After graduating college, a friend of mine was offered two jobs. Both with good pay, in great locations, doing what he loved.
After making an extensive pros and cons list for each and praying about the decision, he still wasn’t sure how to move forward. “How do I know what God wants me to do?” he asked. “What if I choose the wrong thing?”
Whether it’s in our career path, church or even relationships, we have all felt that paralyzing fear of not knowing what our next step should be. Faced with several different paths, we find ourselves sitting in the roundabout, contemplating the roads but too scared to actually turn down any of them.
Psychologists refer to those who are reluctant to make decisions for fear they may be wrong as “maximizers.” Maximizers are characterized as those who restlessly examine all of their options and exhaustively weigh out the pros and cons. Odds are, you have a little maximizer in you, especially if you’re a twentysomething.
According to Susan Berg, a Ph.D. and self-proclaimed twentysomethings expert, “the staggering array of choices before them causes many twentysomethings to be immobilized by indecision. They may be afraid to take smaller, progressive steps or any action at all that may not directly lead to their lofty goals. Their parents have told them they can do anything, have anything, be anything, but if they can’t get there right away, many falter.”
We feel pulled toward greatness but overwhelmed by our options, so we become immobilized by indecision. For those of us struggling with this kind of crippling indecision, the question becomes: What do we do about it?
Augustine said, “Love God and do what you want,” which may be tantamount to, “You love God? Then do something. For heaven’s sake, just do something.” When we find ourselves immobilized by indecision, it would serve us well to recognize the value of simply doing something.
It reminds me of the survival shows all over television these days. The hosts’ advice is always the same. Do something. Whether collecting wood and trying to start a fire or searching for food and clean drinking water, they always advise the survivor to stay active. This is a principle that would certainly benefit indecisive twentysomethings.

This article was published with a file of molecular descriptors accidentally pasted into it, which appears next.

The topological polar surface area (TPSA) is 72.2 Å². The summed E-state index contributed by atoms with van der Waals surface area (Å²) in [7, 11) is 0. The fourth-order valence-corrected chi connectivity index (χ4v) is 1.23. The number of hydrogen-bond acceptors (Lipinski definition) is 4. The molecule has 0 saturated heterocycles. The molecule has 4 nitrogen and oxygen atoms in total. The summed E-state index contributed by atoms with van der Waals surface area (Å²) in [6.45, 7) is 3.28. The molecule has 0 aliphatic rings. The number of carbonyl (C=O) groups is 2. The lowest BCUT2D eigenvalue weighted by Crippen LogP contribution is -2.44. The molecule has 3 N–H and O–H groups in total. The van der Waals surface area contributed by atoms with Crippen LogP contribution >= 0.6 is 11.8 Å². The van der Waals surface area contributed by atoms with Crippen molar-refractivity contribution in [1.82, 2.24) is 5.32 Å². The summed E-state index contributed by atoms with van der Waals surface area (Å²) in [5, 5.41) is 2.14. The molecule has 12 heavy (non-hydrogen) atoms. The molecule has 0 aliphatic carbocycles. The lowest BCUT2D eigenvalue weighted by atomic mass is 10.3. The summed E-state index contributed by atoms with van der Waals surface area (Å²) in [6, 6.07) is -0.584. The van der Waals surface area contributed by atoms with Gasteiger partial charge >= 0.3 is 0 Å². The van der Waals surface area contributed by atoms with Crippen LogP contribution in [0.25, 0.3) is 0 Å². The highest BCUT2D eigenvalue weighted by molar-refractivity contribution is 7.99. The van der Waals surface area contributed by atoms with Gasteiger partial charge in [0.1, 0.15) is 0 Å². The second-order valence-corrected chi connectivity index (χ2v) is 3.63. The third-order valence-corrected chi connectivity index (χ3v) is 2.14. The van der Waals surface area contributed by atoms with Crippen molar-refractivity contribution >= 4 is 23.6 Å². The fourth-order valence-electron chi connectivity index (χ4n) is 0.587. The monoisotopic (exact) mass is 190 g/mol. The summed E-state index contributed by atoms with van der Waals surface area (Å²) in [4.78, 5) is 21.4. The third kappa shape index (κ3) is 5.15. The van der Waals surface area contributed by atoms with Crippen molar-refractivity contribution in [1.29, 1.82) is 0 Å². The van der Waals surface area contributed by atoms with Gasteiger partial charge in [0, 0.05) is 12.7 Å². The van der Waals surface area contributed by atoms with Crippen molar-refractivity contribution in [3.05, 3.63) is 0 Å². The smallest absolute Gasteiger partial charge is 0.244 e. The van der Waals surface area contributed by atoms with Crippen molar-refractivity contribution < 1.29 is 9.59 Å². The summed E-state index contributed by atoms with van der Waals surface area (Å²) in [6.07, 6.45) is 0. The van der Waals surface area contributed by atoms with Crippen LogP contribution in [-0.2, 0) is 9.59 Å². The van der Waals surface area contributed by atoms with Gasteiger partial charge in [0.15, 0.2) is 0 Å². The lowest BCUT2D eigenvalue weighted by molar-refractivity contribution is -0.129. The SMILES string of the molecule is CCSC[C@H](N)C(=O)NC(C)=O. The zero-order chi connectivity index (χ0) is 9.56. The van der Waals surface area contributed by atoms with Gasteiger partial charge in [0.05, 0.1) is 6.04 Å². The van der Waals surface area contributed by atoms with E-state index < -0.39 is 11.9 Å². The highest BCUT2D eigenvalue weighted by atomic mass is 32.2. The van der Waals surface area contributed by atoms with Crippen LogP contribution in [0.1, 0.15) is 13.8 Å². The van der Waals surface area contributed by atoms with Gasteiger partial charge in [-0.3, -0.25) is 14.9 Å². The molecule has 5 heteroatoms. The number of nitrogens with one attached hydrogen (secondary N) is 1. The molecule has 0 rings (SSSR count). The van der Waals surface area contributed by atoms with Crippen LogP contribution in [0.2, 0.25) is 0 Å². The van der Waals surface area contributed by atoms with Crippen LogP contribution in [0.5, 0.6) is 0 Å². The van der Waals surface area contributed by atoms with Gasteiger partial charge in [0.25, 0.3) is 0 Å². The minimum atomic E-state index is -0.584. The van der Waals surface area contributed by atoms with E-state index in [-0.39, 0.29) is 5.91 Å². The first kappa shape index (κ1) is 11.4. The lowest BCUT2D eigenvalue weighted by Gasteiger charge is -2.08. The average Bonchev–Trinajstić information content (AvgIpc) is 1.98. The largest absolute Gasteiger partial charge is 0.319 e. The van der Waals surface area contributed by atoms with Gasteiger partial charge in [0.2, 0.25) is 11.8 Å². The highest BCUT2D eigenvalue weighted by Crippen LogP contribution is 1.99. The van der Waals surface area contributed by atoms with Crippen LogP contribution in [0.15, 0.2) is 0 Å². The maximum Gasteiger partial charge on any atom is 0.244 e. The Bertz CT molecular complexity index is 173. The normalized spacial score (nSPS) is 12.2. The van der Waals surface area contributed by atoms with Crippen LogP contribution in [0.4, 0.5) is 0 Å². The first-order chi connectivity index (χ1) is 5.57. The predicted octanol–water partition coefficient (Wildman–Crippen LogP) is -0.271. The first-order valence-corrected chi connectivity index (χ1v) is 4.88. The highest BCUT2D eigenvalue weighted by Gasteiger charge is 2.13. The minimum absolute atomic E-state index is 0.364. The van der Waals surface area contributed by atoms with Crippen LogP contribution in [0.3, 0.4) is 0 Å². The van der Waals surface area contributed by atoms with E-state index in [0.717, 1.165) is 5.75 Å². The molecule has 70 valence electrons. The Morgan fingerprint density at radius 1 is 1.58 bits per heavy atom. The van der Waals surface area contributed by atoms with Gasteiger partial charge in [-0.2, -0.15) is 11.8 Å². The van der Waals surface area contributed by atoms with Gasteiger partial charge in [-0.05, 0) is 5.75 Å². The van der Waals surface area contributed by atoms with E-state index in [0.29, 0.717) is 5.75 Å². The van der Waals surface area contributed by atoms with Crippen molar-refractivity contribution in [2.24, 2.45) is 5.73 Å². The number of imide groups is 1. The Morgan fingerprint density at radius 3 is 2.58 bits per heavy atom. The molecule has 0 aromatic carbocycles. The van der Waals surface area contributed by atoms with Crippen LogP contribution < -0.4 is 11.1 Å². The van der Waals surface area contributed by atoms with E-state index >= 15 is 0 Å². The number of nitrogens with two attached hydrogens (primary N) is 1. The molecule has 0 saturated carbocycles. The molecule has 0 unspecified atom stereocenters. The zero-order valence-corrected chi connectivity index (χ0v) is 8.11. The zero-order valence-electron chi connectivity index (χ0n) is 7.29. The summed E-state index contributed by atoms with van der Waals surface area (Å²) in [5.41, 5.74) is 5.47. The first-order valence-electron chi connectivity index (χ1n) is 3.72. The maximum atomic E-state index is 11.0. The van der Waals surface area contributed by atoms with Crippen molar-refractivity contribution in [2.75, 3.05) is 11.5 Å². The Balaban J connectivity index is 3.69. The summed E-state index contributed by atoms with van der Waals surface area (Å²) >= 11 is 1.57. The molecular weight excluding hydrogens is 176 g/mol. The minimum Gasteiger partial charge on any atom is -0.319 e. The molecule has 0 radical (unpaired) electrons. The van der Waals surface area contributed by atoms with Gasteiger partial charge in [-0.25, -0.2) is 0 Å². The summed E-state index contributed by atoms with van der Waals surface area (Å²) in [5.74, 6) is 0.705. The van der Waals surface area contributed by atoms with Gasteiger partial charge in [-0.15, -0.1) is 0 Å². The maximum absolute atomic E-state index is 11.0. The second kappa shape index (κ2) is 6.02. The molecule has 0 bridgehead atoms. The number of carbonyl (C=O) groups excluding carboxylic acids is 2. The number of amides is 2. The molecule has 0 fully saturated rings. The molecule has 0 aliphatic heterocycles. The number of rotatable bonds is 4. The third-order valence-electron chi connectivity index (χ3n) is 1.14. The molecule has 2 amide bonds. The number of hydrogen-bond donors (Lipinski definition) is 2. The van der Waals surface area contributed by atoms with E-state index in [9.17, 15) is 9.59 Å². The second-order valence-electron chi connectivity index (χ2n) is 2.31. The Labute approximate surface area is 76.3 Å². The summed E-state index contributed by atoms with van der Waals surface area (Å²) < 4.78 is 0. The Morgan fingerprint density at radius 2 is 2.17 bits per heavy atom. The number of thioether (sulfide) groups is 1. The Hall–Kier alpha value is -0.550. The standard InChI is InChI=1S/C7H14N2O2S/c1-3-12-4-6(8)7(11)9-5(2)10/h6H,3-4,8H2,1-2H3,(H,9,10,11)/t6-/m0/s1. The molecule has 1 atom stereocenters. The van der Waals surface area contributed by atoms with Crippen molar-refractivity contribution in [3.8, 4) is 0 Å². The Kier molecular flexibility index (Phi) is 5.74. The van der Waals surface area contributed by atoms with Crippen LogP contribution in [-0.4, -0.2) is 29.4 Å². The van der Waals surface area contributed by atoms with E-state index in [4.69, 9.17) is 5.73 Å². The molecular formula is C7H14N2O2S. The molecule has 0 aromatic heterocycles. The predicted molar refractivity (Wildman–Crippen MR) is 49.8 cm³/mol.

In our younger years, we didn’t struggle with this kind crippling indecision. We simply said “yes” or “no” to things—although more often than not it was probably “yes.” As kids, we were discovering the world every day, and as a result, we radiated enthusiasm. To borrow from G.K. Chesterton, we still had “the appetite on infancy.” According to Chesterton, God still has this appetite, but we “have sinned and grown old.” We used to hold the bugs in our hands. We used to put blades of grass into our mouths and chew like cattle. Why? Because the appetite of infancy demanded it.
Maybe God wants us to regain some of the spontaneity that accompanies infancy. Maybe He want us to go out and do something impulsive, even if it means getting in over our heads. Better to live impulsively with the love of God than to live immobilized by the fear of making the wrong decision.
In Acts 3, Peter heals a man who had been lame from birth. The lame man was begging for money but Peter looked at him and said, “‘Silver or gold I do not have, but what I do have I give you. In the name of Jesus Christ of Nazareth, walk.’ Taking him by the right hand, he helped him up, and instantly the man’s feet and ankles became strong.”
Peter was clearly in over his head in this story. He allowed himself to get into a situation that would have failed without God. Imagine if he had grabbed the lame man by the arm and lifted him up, only to let go and watch the still lame man fall back to the ground.
The tragedy is that many of us are so indecisive, had we been in Peter’s shoes we would have stood around debating with ourselves until the lame man was carried home at the end of the day.
Psalm 118:24 reads, “This is the day that the Lord has made; let us rejoice and be glad in it.” Take a minute and think about that statement. Really turn it over in your mind. God didn’t create the world, set it on autopilot and then walk away. He sets each day in motion. Borrowing again from G.K. Chesterton, it may even be that each morning God rises before the sun to make each and every daisy separately.
God goes to great lengths to set this stage, and you are here in the middle of it all. The odds of you being here right now, alive and breathing, are infinitely unlikely (1 in 400 trillion), but profoundly on purpose (Psalm 139:13). So rejoice. Be glad. And do something. You are a part of something carefully crafted, unspeakably wonderful, and one of the worst things you could do is to do nothing at all.
Much has been said about the freedom Christ delivers to a person, and usually this freedom is expressed as a freedom from something. Freed from sin. Freed from selfishness. Freed from addiction. Freed from (fill in the blank). That’s all well and good, but it’s important we remember that this freedom isn’t synonymous with abstinence. You’ve got to do something with it.
Imagine if Robert Frost had written, “Two roads diverged in a wood, and I paced between them.” It doesn’t possess the same charm, does it? Well, life loses some of its charm when we behave like wind-up toys walking into walls, waiting for God to pick us up and turn us around. So I say to you, twentysomethings with your hands in your pockets, love God and do what you want.
Sean Bess is a freelance writer living in Birmingham. He blogs at seanbess.tumblr.com. You can also find him on Twitter (@SeanBess).